November 2018- Moody’s Investors downgraded the rating for Yes Bank, citing the resignation of Board of Directors, RBI’s directive to restrict the term of Rana Kapoor and corporate governance issues of the bank. The bank had seen resignation from three directors, with reasons that they were unhappy with certain developments. Following this, ICRA also downgraded the ratings for the bank.
January 2019- The bank appoints the head of Deutsche Bank India Ravneet Gill as its new CEO.
April 2019- The bank reported a first-ever quarterly loss. The quantum of the loss was ~INR 1,507 crores, while the provisions had increased by nine folds. Responding to the results, Macquarie double downgraded the credit rating for the bank. Consequently, the stock declined by ~30%.
May 2019- RBI appointed former deputy governor Rama Subramaniam Gandhi as an additional director on the board for a period of two years. Under the Banking Regulation Act, 1949, the RBI can appoint an additional director if it is an opinion that it is necessary for public, depositors or bank’s interests. This was an indication of tightening of RBI’s grip on the daily working of the bank.
July 2019- The results continued to deteriorate for the bank, as it reported a 91% drop in the quarterly results for Q1FY20.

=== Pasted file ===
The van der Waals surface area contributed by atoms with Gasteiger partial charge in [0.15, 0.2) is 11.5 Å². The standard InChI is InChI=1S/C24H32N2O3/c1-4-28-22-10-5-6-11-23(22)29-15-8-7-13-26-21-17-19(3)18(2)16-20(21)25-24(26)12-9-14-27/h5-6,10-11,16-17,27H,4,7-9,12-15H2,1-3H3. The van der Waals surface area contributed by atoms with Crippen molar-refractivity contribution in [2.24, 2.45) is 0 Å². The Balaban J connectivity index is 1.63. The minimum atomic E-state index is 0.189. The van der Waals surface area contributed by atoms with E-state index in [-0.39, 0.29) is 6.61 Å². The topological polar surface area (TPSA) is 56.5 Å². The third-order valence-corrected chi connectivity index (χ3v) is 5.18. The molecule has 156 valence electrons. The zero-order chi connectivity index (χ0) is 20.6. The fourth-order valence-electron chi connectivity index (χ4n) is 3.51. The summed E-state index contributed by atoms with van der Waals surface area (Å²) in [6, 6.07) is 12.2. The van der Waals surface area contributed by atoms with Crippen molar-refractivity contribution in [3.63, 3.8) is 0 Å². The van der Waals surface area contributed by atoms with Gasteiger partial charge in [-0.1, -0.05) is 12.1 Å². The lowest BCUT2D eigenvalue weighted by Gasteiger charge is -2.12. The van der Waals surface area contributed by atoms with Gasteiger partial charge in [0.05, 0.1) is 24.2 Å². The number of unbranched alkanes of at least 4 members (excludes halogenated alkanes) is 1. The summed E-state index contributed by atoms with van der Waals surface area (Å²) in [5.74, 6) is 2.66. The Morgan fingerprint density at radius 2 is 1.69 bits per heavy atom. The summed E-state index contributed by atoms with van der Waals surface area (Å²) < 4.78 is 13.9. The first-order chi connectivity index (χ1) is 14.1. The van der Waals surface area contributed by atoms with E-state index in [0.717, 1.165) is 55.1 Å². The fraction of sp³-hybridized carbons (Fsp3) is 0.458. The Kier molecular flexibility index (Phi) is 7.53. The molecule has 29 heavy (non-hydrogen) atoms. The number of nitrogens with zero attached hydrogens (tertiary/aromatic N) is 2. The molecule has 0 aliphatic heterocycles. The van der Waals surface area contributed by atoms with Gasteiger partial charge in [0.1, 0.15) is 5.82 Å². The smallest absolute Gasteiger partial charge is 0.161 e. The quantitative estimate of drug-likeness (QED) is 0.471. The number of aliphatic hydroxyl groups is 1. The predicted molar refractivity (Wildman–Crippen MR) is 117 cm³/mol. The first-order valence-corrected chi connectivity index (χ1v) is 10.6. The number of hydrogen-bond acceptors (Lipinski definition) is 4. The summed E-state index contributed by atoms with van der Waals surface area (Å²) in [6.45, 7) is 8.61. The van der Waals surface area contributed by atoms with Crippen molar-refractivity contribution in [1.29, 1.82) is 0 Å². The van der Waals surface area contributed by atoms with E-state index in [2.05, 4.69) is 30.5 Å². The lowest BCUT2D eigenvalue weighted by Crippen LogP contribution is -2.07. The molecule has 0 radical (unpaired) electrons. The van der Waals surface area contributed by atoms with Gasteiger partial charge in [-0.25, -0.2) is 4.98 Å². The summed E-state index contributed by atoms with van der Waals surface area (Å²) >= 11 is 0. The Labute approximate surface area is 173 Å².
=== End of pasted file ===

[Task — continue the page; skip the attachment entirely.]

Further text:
October 2019- The bank’s CEO, Ravneet Gill, says that the bank is in process of raising additional capital. This was required to make up for the loss-making quarters and barely profit-making quarters. By December, the company was in the process of raising USD 1.2 billion from the North American family office or a combination of investors.
January 2020- The bank rejected the USD 1.2 billion investment proposal and said that now it was looking to raise funds through a qualified institutional placement in one or more tranches.
February 2020- The bank said that it will delay the quarterly results for Q3FY20 as it was in talks with investors to raise funds. It said that it will publish the results by 14th March 2020.